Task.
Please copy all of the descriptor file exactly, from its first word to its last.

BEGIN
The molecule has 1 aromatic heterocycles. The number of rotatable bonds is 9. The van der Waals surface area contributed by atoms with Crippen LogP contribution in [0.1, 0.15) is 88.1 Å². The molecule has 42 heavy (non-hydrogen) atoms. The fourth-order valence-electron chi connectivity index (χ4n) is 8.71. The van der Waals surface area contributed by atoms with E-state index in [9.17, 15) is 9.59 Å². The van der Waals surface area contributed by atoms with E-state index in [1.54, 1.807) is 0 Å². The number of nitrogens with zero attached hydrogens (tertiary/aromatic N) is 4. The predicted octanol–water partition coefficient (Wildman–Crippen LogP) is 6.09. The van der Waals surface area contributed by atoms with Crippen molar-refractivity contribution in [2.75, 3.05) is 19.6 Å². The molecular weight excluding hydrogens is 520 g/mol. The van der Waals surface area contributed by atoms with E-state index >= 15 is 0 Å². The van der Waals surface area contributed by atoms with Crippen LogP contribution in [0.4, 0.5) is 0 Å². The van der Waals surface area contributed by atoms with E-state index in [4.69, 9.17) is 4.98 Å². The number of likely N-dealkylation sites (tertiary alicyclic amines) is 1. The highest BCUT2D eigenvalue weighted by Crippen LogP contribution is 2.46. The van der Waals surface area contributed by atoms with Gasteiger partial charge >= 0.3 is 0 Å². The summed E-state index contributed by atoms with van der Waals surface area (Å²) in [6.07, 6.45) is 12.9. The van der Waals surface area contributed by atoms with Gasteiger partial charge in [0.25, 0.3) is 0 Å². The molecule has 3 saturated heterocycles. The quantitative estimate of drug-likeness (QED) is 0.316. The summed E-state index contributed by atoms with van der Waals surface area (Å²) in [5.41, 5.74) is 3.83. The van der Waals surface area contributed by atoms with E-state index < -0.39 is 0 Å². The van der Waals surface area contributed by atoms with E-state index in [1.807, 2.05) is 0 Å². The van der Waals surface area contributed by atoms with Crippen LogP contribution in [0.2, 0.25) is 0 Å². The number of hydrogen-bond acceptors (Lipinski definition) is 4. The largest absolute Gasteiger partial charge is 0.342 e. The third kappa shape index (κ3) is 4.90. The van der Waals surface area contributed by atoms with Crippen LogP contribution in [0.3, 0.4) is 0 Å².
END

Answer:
The molecule has 1 aromatic heterocycles. The number of rotatable bonds is 9. The van der Waals surface area contributed by atoms with Crippen LogP contribution in [0.1, 0.15) is 88.1 Å². The molecule has 42 heavy (non-hydrogen) atoms. The fourth-order valence-electron chi connectivity index (χ4n) is 8.71. The van der Waals surface area contributed by atoms with E-state index in [9.17, 15) is 9.59 Å². The van der Waals surface area contributed by atoms with E-state index in [1.54, 1.807) is 0 Å². The number of nitrogens with zero attached hydrogens (tertiary/aromatic N) is 4. The predicted octanol–water partition coefficient (Wildman–Crippen LogP) is 6.09. The van der Waals surface area contributed by atoms with Crippen molar-refractivity contribution in [2.75, 3.05) is 19.6 Å². The molecular weight excluding hydrogens is 520 g/mol. The van der Waals surface area contributed by atoms with E-state index >= 15 is 0 Å². The van der Waals surface area contributed by atoms with Crippen LogP contribution in [0.4, 0.5) is 0 Å². The van der Waals surface area contributed by atoms with E-state index in [4.69, 9.17) is 4.98 Å². The number of likely N-dealkylation sites (tertiary alicyclic amines) is 1. The highest BCUT2D eigenvalue weighted by Crippen LogP contribution is 2.46. The van der Waals surface area contributed by atoms with Gasteiger partial charge >= 0.3 is 0 Å². The summed E-state index contributed by atoms with van der Waals surface area (Å²) in [6.07, 6.45) is 12.9. The van der Waals surface area contributed by atoms with Gasteiger partial charge in [0.25, 0.3) is 0 Å². The molecule has 3 saturated heterocycles. The quantitative estimate of drug-likeness (QED) is 0.316. The summed E-state index contributed by atoms with van der Waals surface area (Å²) in [5.41, 5.74) is 3.83. The van der Waals surface area contributed by atoms with E-state index < -0.39 is 0 Å². The van der Waals surface area contributed by atoms with E-state index in [1.807, 2.05) is 0 Å². The van der Waals surface area contributed by atoms with Crippen LogP contribution in [0.2, 0.25) is 0 Å². The number of hydrogen-bond acceptors (Lipinski definition) is 4. The largest absolute Gasteiger partial charge is 0.342 e. The third kappa shape index (κ3) is 4.90. The van der Waals surface area contributed by atoms with Crippen LogP contribution in [0.3, 0.4) is 0 Å².